Disclaimer: I don't own the characters you read before you. All rights belong to Wolf Films and all that.

Author's Note: After watching "Prince of Darkness" this past weekend and finally psychoanalyzing it, I have this banter itch that I need to scratch. I've developed this fondness for Ben, and I thought it was time to finally explore it. And eventually, giving the talented Sugar Kane a run for the money? Heh. Anyway, it's my first stab at both Ben and Paul, so patience.

Beta: She'll get there, one day.

Timeline: A half hour after "Prince of Darkness".

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A.D.A. Paul Robinette paced to and fro within the main corridor, awaiting signs of life from E.A.D.A. Stone's office. The prosecutor locked himself into his workspace: his reaction to the verbatim aftermath of the Javier Gaitan case. Of all the casualties involved, no doubt the abduction of the victims' daughter, Felice Ortega, stung above all else. Paul debated upon interacting with his superior, emotions still unprocessed.

Realizing he didn't attain his current position without taking chances, he tentatively knocked on the ill-omened door.

"Yes?" Ben's muffled mellifluous voice chimed.

Paul parted the door open. "You in the mood to talk?"

"I suppose; come in."

Ben continued to stare at the ominous window ahead. Paul maintained his distance by the entrance.

"I wouldn't even know where to start, Ben."

"I would say, 'start at the beginning', but I'm sure from your worried tone you want to know how I'm feeling."

"Well, now that you mention it…."

"I'm alright. This isn't the first time this type of thing has happened, and it won't be the last."

"I know that, but it doesn't mean you can ignore your feelings, either." Paul fortified his patch of ground.

"I'm not one to bury my feelings, if need be. I'll just save it for the next time, the next criminal."

"That's fine for plain old indignation, but what about yourself? What are you really thinking?" He loomed towards Ben.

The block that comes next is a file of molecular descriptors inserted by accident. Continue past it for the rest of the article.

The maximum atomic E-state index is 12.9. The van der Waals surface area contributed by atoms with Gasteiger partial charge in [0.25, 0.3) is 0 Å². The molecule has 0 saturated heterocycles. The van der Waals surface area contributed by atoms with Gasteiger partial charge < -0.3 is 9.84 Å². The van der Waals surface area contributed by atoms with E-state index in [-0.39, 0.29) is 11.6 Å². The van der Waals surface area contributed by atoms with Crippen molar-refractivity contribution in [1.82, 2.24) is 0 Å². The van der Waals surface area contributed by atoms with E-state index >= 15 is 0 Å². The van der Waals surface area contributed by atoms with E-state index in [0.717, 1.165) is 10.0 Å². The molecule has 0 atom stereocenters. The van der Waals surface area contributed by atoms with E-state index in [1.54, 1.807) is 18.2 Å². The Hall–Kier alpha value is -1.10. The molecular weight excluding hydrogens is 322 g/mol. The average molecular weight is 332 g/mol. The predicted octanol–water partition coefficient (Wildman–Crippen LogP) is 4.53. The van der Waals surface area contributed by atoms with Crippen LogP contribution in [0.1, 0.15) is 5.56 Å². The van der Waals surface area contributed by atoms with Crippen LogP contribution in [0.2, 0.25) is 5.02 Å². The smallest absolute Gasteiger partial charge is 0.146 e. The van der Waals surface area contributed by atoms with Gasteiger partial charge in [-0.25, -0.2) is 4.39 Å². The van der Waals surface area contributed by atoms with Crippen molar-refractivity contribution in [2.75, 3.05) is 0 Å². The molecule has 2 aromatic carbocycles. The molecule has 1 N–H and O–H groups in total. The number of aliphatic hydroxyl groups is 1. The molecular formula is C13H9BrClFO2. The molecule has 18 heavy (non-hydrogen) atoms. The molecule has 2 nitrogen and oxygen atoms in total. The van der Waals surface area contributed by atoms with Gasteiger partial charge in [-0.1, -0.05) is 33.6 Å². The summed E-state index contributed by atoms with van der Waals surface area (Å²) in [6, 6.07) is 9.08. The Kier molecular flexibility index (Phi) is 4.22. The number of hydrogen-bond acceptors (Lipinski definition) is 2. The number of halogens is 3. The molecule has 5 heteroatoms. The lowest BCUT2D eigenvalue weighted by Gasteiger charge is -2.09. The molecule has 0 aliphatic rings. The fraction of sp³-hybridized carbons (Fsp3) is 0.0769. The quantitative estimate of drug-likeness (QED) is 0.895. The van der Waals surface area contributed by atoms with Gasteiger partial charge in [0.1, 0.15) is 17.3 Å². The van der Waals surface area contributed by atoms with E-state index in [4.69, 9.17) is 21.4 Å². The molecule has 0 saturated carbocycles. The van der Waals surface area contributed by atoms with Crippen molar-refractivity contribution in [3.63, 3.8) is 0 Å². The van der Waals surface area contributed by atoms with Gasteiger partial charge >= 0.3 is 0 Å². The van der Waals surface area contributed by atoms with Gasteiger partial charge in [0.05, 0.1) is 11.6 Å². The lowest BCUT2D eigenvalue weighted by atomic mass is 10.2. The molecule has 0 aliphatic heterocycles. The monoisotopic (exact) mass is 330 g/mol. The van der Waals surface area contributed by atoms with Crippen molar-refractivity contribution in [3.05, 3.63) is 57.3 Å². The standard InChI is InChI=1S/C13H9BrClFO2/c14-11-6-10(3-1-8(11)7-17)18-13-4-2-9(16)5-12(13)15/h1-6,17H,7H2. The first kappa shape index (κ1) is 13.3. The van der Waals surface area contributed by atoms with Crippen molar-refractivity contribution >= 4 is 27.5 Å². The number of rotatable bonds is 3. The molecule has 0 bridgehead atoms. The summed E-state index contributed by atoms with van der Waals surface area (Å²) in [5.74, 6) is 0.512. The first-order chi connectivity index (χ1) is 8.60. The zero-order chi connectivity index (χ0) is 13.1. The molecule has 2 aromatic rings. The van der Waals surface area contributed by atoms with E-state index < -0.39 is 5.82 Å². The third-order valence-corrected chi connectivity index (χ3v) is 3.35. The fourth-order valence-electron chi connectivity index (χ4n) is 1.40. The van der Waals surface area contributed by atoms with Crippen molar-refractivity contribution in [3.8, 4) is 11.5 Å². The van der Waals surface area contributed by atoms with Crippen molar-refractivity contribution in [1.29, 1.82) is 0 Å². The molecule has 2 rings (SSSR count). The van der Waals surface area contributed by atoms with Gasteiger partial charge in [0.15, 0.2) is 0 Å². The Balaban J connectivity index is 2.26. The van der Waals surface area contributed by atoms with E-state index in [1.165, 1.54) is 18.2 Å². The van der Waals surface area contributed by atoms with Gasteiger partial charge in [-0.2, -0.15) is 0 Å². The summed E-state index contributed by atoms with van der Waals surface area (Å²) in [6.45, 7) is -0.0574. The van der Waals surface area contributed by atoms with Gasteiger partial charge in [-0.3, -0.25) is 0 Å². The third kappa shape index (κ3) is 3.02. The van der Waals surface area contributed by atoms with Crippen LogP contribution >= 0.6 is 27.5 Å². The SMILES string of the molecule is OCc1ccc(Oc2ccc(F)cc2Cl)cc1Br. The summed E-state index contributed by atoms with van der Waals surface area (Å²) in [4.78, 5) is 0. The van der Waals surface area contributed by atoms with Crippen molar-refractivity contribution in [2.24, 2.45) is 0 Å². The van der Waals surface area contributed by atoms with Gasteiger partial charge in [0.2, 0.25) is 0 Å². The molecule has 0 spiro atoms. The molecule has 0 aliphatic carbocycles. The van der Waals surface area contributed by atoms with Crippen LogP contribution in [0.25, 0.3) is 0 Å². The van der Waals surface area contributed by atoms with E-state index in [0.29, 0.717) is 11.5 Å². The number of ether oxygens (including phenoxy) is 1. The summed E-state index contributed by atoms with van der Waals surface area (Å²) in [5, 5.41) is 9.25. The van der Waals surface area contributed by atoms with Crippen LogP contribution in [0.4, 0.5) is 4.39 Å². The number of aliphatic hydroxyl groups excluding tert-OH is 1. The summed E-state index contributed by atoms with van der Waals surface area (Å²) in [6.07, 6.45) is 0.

"Besides the fact many lives are down the tubes simply because Manuel Ortega didn't care for a man flirting with his wife? I can understand it, but I see it as a waste," the senior sighed deprecatingly.

"No, you're thinking about the little girl, Felice."

"Am I that transparent?"

"No, I just know you, Ben," Paul observed resignedly, the pair side-by-side.

"Fair enough. I'm not thinking of just her abduction β€” I'm dwelling on her future. You know as well as I do that she'll either be killed or worse, be later turned into a mule or a prostitute. That's why I'm so lost in thought." Ben seethed in his indignation.

The words had frozen the youth. "You're right β€” it's a miserable situation. But, Ben, you know you can't obsess. We played the hand we were dealt, and that's all we can do."

"I thought McCoy had the market cornered on the card analogy."

"As far as I'm concerned, it's still apt." Paul attempted to smile.

"Hm. Don't worry, this shall pass."

"I'm sure it will, but I wouldn't bury it right away if I was you β€” you might need it for someone." There was intrigue within Paul's voice.

"Who are you talking about?"

"Someone else who has lost more than you tonight."

"Cerreta?"

"Logan."

Ben recalled the firebrand detective's visceral response to his original partner's murder. "I see what you mean. I'll call him tomorrow."

"I don't think he'll do anything rash. It's pointless since Lobrano is dead, anyway."

"Right. Besides the little girl, I thought about something else."

"What?"

"What Adam asked us before he got the news: 'you sometimes feel that we're running in place?' After tonight, I think I can answer, 'yes.' Because compared to the cartel, we simply go through the motions and can only pray justice can be served." Ben pressed his temple alongside the wooden beam, his peripheral vision eyeing Paul.

"You know what they say: justice is swift, it isn't always fair," Paul observed glibly.

"You always were good with a phrase."

"You never did answer Hoover's question: were you in any way happy Gaitan was killed?" He endeavored to alter the subject.

"Would it matter either way?"

"No."

"Then, no. However, is the world better off without him? That's the better question." Ben was most curious of his second chair's pending response.

"Do you want me to answer it?"

"No. And, on that note, I think I'm going home. I'll talk to Logan tomorrow night, after it has a chance to sink in." The elder sought his trusty briefcase and beige trench coat. He stalled in his tracks on his way out. "Paul? Thanks."

"Of course. I wouldn't be much of a friend if I didn't say anything." Paul dusted off a minor grin.

"Hm. I think I'll make that call tonight. Good night." Ben then journeyed towards the elevator. Paul focused on the transom and gazed at New York's finest skyscrapers, gleaming in their radiant glory.

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